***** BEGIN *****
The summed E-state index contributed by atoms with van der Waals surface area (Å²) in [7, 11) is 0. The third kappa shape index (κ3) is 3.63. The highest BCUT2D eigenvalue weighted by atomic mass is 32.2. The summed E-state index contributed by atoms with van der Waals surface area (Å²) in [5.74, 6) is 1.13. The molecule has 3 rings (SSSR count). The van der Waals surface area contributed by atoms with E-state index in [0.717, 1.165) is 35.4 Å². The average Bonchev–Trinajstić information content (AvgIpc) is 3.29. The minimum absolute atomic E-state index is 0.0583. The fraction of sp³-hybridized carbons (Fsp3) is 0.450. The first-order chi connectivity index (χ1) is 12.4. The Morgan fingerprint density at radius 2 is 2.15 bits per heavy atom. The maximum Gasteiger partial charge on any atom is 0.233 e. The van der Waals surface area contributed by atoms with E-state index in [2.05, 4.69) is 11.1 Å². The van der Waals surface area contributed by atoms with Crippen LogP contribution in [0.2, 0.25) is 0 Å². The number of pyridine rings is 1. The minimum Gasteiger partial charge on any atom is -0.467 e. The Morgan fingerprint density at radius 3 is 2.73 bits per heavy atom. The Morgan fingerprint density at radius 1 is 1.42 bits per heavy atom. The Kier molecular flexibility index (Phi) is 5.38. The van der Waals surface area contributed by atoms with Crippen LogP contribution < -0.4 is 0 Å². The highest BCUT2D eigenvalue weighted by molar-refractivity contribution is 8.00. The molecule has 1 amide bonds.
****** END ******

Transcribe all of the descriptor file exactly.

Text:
The summed E-state index contributed by atoms with van der Waals surface area (Å²) in [7, 11) is 0. The third kappa shape index (κ3) is 3.63. The highest BCUT2D eigenvalue weighted by atomic mass is 32.2. The summed E-state index contributed by atoms with van der Waals surface area (Å²) in [5.74, 6) is 1.13. The molecule has 3 rings (SSSR count). The van der Waals surface area contributed by atoms with E-state index in [0.717, 1.165) is 35.4 Å². The average Bonchev–Trinajstić information content (AvgIpc) is 3.29. The minimum absolute atomic E-state index is 0.0583. The fraction of sp³-hybridized carbons (Fsp3) is 0.450. The first-order chi connectivity index (χ1) is 12.4. The Morgan fingerprint density at radius 2 is 2.15 bits per heavy atom. The maximum Gasteiger partial charge on any atom is 0.233 e. The van der Waals surface area contributed by atoms with E-state index in [2.05, 4.69) is 11.1 Å². The van der Waals surface area contributed by atoms with Crippen LogP contribution in [0.2, 0.25) is 0 Å². The number of pyridine rings is 1. The minimum Gasteiger partial charge on any atom is -0.467 e. The Morgan fingerprint density at radius 3 is 2.73 bits per heavy atom. The Morgan fingerprint density at radius 1 is 1.42 bits per heavy atom. The Kier molecular flexibility index (Phi) is 5.38. The van der Waals surface area contributed by atoms with Crippen LogP contribution < -0.4 is 0 Å². The highest BCUT2D eigenvalue weighted by molar-refractivity contribution is 8.00. The molecule has 1 amide bonds.